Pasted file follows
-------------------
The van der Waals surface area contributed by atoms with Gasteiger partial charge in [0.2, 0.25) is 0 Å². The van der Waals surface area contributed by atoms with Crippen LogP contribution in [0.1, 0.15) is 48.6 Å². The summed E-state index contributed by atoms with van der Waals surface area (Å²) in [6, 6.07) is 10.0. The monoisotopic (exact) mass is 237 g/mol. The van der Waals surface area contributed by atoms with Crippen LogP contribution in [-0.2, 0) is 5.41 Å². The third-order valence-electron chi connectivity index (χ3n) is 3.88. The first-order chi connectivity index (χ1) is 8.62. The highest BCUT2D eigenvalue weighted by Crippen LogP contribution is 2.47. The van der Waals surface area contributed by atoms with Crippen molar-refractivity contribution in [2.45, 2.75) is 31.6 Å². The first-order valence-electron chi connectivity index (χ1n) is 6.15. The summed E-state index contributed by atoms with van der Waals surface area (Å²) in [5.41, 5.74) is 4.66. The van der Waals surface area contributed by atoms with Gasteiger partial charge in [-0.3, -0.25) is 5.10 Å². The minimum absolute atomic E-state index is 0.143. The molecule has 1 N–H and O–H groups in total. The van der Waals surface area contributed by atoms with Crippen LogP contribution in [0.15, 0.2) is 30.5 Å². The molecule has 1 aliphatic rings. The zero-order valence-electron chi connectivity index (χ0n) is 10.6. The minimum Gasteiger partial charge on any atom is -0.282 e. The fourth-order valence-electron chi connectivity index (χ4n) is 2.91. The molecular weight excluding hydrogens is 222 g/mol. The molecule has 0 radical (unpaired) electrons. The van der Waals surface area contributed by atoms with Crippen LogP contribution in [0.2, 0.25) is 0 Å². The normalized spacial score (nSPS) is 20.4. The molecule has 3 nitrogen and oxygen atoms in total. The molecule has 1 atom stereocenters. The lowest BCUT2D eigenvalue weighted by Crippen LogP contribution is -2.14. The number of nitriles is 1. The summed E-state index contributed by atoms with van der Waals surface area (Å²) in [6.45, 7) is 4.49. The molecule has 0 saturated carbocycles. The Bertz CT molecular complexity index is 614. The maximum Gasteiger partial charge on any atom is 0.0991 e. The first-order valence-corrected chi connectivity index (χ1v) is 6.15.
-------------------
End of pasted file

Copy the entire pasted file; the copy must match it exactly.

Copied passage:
The van der Waals surface area contributed by atoms with Gasteiger partial charge in [0.2, 0.25) is 0 Å². The van der Waals surface area contributed by atoms with Crippen LogP contribution in [0.1, 0.15) is 48.6 Å². The summed E-state index contributed by atoms with van der Waals surface area (Å²) in [6, 6.07) is 10.0. The monoisotopic (exact) mass is 237 g/mol. The van der Waals surface area contributed by atoms with Crippen LogP contribution in [-0.2, 0) is 5.41 Å². The third-order valence-electron chi connectivity index (χ3n) is 3.88. The first-order chi connectivity index (χ1) is 8.62. The highest BCUT2D eigenvalue weighted by Crippen LogP contribution is 2.47. The van der Waals surface area contributed by atoms with Crippen molar-refractivity contribution in [2.45, 2.75) is 31.6 Å². The first-order valence-electron chi connectivity index (χ1n) is 6.15. The summed E-state index contributed by atoms with van der Waals surface area (Å²) in [5.41, 5.74) is 4.66. The van der Waals surface area contributed by atoms with Gasteiger partial charge in [-0.3, -0.25) is 5.10 Å². The minimum absolute atomic E-state index is 0.143. The molecule has 1 N–H and O–H groups in total. The van der Waals surface area contributed by atoms with Crippen LogP contribution in [0.15, 0.2) is 30.5 Å². The molecule has 1 aliphatic rings. The zero-order valence-electron chi connectivity index (χ0n) is 10.6. The minimum Gasteiger partial charge on any atom is -0.282 e. The fourth-order valence-electron chi connectivity index (χ4n) is 2.91. The molecular weight excluding hydrogens is 222 g/mol. The molecule has 0 radical (unpaired) electrons. The van der Waals surface area contributed by atoms with Crippen LogP contribution in [0.2, 0.25) is 0 Å². The normalized spacial score (nSPS) is 20.4. The molecule has 3 nitrogen and oxygen atoms in total. The molecule has 1 atom stereocenters. The lowest BCUT2D eigenvalue weighted by Crippen LogP contribution is -2.14. The number of nitriles is 1. The summed E-state index contributed by atoms with van der Waals surface area (Å²) in [6.45, 7) is 4.49. The molecule has 0 saturated carbocycles. The Bertz CT molecular complexity index is 614. The maximum Gasteiger partial charge on any atom is 0.0991 e. The first-order valence-corrected chi connectivity index (χ1v) is 6.15.